By default, the camera shoots in 4:3, but you can switch to 16:9 from the settings. Oddly enough, the camera settings are bundled in the phone's Settings app, and clicking on the settings shortcut in the camera app takes you to the sub-category within the Settings app where the camera options exist.

Lenovo Z2 Plus

Powering through

Lenovo Z2 Plus Battery

The Z2 Plus comes with a 3500mAh battery with Quick Charge 3.0. The phone uses USB-C for charging, as is becoming more and more common in the mid-range segment.

The phone lasted a full day every single time, even when I was entirely using cellular data throughout the day. If you use the phone moderately, you can easily eke out two days worth of battery life from a full charge.

There's also the option of enabling a battery-saving mode when the charge goes below 20%, 15%, 10%, or 5%. Toggling the batter-saving mode dims the screen and switches off Wi-Fi and cellular connectivity when the screen is off. You can also prevent specific apps from running in the background.

Lenovo Z2 Plus

Everything is awesome

Lenovo Z2 Plus Bottom line

Lenovo has aggressively priced the Z2 Plus to lure customers away from more costly options. The lucrative price combined with a premium design, smooth performance, great camera, and all-day battery life work in Lenovo's favor, making the Z2 Plus one of the best phones in this category. The phone also solidifies Lenovo's position in the mid-range segment.

The 5.0-inch form factor makes it easy to use the phone one-handed, and Lenovo's U-Touch navigation is exemplary. Overall, the Z2 Plus offers flagship-level performance at a price that is just ₹6,500 ($100) more than the Moto G4 Plus. This is the bargain of the year.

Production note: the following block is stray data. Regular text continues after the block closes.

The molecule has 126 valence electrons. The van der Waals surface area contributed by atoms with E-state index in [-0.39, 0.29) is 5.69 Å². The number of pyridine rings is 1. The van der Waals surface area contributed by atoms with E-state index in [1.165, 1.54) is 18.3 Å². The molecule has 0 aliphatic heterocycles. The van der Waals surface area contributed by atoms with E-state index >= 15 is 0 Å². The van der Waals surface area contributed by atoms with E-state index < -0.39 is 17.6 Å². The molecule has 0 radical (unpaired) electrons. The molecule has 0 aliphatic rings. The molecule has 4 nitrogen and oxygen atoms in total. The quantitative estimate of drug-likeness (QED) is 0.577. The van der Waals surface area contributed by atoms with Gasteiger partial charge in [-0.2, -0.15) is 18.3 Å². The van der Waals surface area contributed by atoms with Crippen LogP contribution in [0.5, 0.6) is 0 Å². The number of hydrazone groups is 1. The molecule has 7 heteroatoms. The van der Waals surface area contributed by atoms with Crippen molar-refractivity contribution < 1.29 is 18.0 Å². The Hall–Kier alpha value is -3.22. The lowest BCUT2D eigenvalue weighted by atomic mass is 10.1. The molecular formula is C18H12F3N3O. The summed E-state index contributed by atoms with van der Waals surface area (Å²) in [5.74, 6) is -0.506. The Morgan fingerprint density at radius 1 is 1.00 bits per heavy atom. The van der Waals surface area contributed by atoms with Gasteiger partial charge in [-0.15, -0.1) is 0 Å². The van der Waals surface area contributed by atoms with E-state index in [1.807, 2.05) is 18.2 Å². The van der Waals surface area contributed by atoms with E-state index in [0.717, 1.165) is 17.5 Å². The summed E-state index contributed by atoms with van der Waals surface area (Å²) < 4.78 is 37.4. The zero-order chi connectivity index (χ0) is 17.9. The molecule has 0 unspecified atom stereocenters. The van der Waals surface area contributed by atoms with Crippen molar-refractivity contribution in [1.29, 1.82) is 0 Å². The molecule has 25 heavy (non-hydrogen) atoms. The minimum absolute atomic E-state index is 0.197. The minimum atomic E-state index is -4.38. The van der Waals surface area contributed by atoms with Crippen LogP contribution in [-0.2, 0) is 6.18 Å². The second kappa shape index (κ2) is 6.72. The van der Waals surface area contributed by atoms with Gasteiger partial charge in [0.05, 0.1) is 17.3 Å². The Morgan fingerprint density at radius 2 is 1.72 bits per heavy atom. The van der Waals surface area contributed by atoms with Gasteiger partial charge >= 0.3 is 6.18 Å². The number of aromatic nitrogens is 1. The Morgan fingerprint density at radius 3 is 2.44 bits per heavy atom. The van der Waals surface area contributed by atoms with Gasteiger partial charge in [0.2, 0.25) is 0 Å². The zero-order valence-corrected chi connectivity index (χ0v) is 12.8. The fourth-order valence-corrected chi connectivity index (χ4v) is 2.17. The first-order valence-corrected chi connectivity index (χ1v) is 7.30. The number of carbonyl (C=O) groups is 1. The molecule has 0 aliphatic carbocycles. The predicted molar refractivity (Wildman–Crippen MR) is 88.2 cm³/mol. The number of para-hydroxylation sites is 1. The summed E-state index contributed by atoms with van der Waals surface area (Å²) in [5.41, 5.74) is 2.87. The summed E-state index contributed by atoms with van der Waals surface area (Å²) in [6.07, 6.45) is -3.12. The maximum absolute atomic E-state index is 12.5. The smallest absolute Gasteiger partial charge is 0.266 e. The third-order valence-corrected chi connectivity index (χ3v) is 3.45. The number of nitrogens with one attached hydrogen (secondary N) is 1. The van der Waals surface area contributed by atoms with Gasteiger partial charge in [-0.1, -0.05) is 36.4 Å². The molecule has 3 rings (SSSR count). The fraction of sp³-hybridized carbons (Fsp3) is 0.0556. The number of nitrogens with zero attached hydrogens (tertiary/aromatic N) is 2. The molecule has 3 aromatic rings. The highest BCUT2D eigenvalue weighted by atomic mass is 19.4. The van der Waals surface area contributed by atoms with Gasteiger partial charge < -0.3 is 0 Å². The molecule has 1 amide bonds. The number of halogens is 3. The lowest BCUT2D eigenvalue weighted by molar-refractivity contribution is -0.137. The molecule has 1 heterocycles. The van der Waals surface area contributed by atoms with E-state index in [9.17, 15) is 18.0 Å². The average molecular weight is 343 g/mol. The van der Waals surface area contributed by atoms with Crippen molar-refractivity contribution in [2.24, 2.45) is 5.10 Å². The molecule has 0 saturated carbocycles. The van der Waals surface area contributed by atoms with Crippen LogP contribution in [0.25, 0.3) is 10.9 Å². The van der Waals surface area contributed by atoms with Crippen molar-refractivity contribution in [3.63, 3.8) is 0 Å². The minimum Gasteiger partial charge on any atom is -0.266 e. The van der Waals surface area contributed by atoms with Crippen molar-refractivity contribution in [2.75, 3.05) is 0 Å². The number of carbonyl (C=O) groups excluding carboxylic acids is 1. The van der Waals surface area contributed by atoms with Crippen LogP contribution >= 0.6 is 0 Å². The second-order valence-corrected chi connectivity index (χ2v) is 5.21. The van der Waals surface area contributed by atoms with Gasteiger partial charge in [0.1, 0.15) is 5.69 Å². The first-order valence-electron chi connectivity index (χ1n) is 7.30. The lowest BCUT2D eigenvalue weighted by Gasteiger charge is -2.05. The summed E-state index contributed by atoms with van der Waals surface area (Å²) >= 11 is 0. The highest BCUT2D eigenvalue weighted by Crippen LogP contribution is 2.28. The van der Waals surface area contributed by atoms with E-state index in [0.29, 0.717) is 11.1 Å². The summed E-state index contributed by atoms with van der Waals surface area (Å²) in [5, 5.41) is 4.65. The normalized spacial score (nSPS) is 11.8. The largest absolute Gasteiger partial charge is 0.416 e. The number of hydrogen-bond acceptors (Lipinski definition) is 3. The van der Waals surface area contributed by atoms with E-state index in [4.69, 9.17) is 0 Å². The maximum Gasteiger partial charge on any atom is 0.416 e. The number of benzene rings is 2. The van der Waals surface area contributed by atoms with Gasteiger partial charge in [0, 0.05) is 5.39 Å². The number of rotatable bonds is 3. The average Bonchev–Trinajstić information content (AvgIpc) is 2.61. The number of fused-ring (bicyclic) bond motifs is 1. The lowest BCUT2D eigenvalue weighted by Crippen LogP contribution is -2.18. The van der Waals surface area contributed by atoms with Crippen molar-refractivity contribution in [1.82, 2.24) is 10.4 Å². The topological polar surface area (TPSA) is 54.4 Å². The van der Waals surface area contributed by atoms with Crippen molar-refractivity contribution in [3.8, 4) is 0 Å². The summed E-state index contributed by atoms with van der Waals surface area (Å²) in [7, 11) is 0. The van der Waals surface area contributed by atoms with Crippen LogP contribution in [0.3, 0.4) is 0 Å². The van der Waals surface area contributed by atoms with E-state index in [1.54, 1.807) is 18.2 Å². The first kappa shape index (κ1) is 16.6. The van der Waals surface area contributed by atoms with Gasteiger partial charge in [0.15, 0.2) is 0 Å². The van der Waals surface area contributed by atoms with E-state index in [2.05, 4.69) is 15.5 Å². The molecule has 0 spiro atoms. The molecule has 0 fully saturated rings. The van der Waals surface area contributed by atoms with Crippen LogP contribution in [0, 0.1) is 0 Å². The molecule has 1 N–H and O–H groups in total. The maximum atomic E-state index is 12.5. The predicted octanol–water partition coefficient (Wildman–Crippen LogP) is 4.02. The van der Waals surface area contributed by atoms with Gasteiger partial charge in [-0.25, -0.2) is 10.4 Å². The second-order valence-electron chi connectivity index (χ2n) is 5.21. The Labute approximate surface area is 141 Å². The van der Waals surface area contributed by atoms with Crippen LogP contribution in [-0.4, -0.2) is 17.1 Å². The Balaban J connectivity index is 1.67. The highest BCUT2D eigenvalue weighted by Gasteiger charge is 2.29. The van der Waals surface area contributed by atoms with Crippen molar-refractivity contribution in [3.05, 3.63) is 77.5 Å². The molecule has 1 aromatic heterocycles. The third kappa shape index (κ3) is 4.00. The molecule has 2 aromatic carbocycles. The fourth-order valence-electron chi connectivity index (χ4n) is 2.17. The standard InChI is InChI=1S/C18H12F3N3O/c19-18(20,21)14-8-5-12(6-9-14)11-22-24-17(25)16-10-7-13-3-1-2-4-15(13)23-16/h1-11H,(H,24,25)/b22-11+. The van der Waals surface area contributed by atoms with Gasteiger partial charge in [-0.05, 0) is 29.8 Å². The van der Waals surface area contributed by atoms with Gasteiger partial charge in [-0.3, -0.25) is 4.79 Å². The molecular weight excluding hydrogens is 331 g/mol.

Without a doubt

Should you buy it? Absolutely!

At launch, Lenovo was quick to point out that the Z2 Plus is the most affordable phone with the Snapdragon 820. Since then, LeEco has slashed the price of the base model of the Le Max 2 to ₹17,999 ($270) as part of a sale, but as of now, the Z2 Plus remains the best option if you're looking to get your hands on the Snapdragon 820 for under ₹20,000 ($300).

The OnePlus 3 offers 6GB of RAM, but it costs ₹8,000 ($120) more at ₹27,999 ($420). The Mi 5 has seen a price cut recently, but it is still ₹3,000 ($45) more than the Z2 Plus at ₹22,999 ($345).

It's not often we come across a brand that manages to significantly undercut Xiaomi, but with the Z2 Plus, Lenovo has done just that. The phone's aggressive pricing combined with general availability via an open sale on Amazon makes it a no-brainer. If you're in the market for a handset that offers the best value for money for under ₹20,000, look no further.

See at Amazon

Harish Jonnalagadda
Senior Editor - Asia

Harish Jonnalagadda is a Senior Editor overseeing Asia at Android Central. He leads the site's coverage of Chinese phone brands, contributing to reviews, features, and buying guides. He also writes about storage servers, audio products, and the semiconductor industry. Contact him on Twitter at @chunkynerd.